We used the data of the measuring campaign that lasted from July 2013 until August 2014. To characterize the local state of the atmosphere and phenomena occurring on a microscale, an instrument should be employed capable of measuring multiple atmospheric parameters at a fine time scale of less than one hour. Therefore, we chose the ultrasonic anemometer coupled with a weather station (see Fig. 1b) able to perform micrometeorological measurements in the surface layer with a time resolution of 15 min (see Fig. 1 for the position of the anemometer). We used 3D sensor USA-1 of Metek (see http://metek.de/product/usonic-3-scientific/), which can measure a few turbulence parameters in addition to the horizontal wind. All atmospheric parameters measured in situ are presented in Table 1.

Table 1.

Main meteorological and micrometeorological parameters measured by ultrasonic anemometer (rows 1–8) and the weather station (rows 9–13).

Table 1.

Wind measurements obtained by the Doppler lidar profiler are often indispensable in addition to in situ measurements to analyze the processes related to the dynamics of the lower troposphere. We used WINDCUBE 100S model produced by the Leosphere company (http://www.leosphere.com/products/3d-scanning/windcube-100s200s400s-turbulence-wind-lidar) (see Fig. 1 for the position of lidar). The lidar resolution is 50 m; the range depends on atmospheric state and allows having a dense data below 500 m. Both plan position indicator (PPI) and the range–height indicator (RHI) scanning patterns were acquired.

In an anticyclonic situation, sunshine is essential for the development of thermals and the formation of the atmospheric boundary layer. It is also responsible for the occurrence of local weather phenomena such as the sea-breeze circulation. In this context, we applied a model of solar radiation (see Benkaciali and Gairaa 2014; Iqbal 1983; Sen 2008) to analyze the evolution of solar radiation during the different meteorological events and compared the expected radiation in the case of a clear and cloudless sky (modeling), with the experimental data.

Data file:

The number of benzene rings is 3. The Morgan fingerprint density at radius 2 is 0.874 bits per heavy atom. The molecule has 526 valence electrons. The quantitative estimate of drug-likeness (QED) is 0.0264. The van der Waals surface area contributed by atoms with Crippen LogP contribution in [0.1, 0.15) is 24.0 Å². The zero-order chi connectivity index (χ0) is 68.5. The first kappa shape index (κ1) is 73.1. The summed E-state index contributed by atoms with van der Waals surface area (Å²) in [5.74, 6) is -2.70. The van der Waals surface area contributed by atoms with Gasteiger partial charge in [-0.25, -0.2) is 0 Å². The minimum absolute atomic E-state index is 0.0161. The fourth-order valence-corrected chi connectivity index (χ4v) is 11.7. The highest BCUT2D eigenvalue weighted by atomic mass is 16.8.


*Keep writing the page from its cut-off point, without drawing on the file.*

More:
3. Expert classification of mesoscale meteorological events

A local atmospheric state was analyzed manually using the 1-yr dataset of ultrasound anemometer, weather station and Doppler lidar wind profiler. Recognition criteria for detection of meteorological events were established and events were identified. Here we describe briefly the procedure of manual events classification by an expert [see Gengembre (2018) for details]. In some cases, the Infoclimat meteorological site (https://www.infoclimat.fr/) was used to analyze the global atmospheric situation.

a. Sea-breezes detection

As it was shown by few studies carried out in Dunkirk (Boyouk et al. 2011; Talbot et al. 2007), the breeze circulation is associated with sunny weather, low cloudiness and low wind. The sea-breeze start was detected under anticyclonic meteorological conditions (Miller et al. 2003; Simpson 1994) by a significant transition in meteorological parameters such as wind direction and speed, temperature, relative humidity and solar radiation. Previous studies have also shown that it is difficult to identify the end of a sea breeze.